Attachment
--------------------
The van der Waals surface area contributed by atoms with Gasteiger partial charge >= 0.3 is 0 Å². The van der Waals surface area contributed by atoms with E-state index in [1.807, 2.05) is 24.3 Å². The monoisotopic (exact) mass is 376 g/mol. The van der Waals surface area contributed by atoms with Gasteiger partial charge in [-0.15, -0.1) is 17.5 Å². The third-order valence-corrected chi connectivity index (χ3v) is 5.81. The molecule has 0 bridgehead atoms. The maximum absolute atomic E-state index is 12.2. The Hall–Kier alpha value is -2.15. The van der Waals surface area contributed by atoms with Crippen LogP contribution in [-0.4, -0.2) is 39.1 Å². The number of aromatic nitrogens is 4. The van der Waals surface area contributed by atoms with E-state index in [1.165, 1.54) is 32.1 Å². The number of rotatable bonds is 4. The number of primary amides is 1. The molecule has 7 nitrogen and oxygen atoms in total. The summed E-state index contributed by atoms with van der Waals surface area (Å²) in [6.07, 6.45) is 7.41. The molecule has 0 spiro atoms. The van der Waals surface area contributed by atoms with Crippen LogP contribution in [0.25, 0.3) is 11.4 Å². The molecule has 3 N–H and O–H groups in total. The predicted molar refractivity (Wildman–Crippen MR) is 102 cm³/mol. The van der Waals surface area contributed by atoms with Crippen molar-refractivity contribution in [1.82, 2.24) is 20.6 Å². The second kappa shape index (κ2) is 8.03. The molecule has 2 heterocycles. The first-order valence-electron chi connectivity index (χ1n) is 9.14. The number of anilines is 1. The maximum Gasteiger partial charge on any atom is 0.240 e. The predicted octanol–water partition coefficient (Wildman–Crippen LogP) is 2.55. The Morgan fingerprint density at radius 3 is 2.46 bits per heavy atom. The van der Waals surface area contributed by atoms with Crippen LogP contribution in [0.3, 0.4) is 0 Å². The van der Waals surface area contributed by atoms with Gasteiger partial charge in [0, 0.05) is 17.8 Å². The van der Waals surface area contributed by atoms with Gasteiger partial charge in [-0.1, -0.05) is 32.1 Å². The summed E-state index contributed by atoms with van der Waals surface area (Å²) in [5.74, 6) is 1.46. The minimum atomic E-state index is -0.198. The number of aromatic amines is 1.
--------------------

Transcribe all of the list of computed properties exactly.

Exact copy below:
The van der Waals surface area contributed by atoms with Gasteiger partial charge >= 0.3 is 0 Å². The van der Waals surface area contributed by atoms with E-state index in [1.807, 2.05) is 24.3 Å². The monoisotopic (exact) mass is 376 g/mol. The van der Waals surface area contributed by atoms with Gasteiger partial charge in [-0.15, -0.1) is 17.5 Å². The third-order valence-corrected chi connectivity index (χ3v) is 5.81. The molecule has 0 bridgehead atoms. The maximum absolute atomic E-state index is 12.2. The Hall–Kier alpha value is -2.15. The van der Waals surface area contributed by atoms with Crippen LogP contribution in [-0.4, -0.2) is 39.1 Å². The number of aromatic nitrogens is 4. The van der Waals surface area contributed by atoms with E-state index in [1.165, 1.54) is 32.1 Å². The number of rotatable bonds is 4. The number of primary amides is 1. The molecule has 7 nitrogen and oxygen atoms in total. The summed E-state index contributed by atoms with van der Waals surface area (Å²) in [6.07, 6.45) is 7.41. The molecule has 0 spiro atoms. The van der Waals surface area contributed by atoms with Crippen LogP contribution in [0.25, 0.3) is 11.4 Å². The molecule has 3 N–H and O–H groups in total. The predicted molar refractivity (Wildman–Crippen MR) is 102 cm³/mol. The van der Waals surface area contributed by atoms with Crippen molar-refractivity contribution in [1.82, 2.24) is 20.6 Å². The second kappa shape index (κ2) is 8.03. The molecule has 2 heterocycles. The first-order valence-electron chi connectivity index (χ1n) is 9.14. The number of anilines is 1. The maximum Gasteiger partial charge on any atom is 0.240 e. The predicted octanol–water partition coefficient (Wildman–Crippen LogP) is 2.55. The Morgan fingerprint density at radius 3 is 2.46 bits per heavy atom. The van der Waals surface area contributed by atoms with Crippen LogP contribution in [0.3, 0.4) is 0 Å². The van der Waals surface area contributed by atoms with Gasteiger partial charge in [0, 0.05) is 17.8 Å². The van der Waals surface area contributed by atoms with Gasteiger partial charge in [-0.1, -0.05) is 32.1 Å². The summed E-state index contributed by atoms with van der Waals surface area (Å²) in [5.74, 6) is 1.46. The minimum atomic E-state index is -0.198. The number of aromatic amines is 1.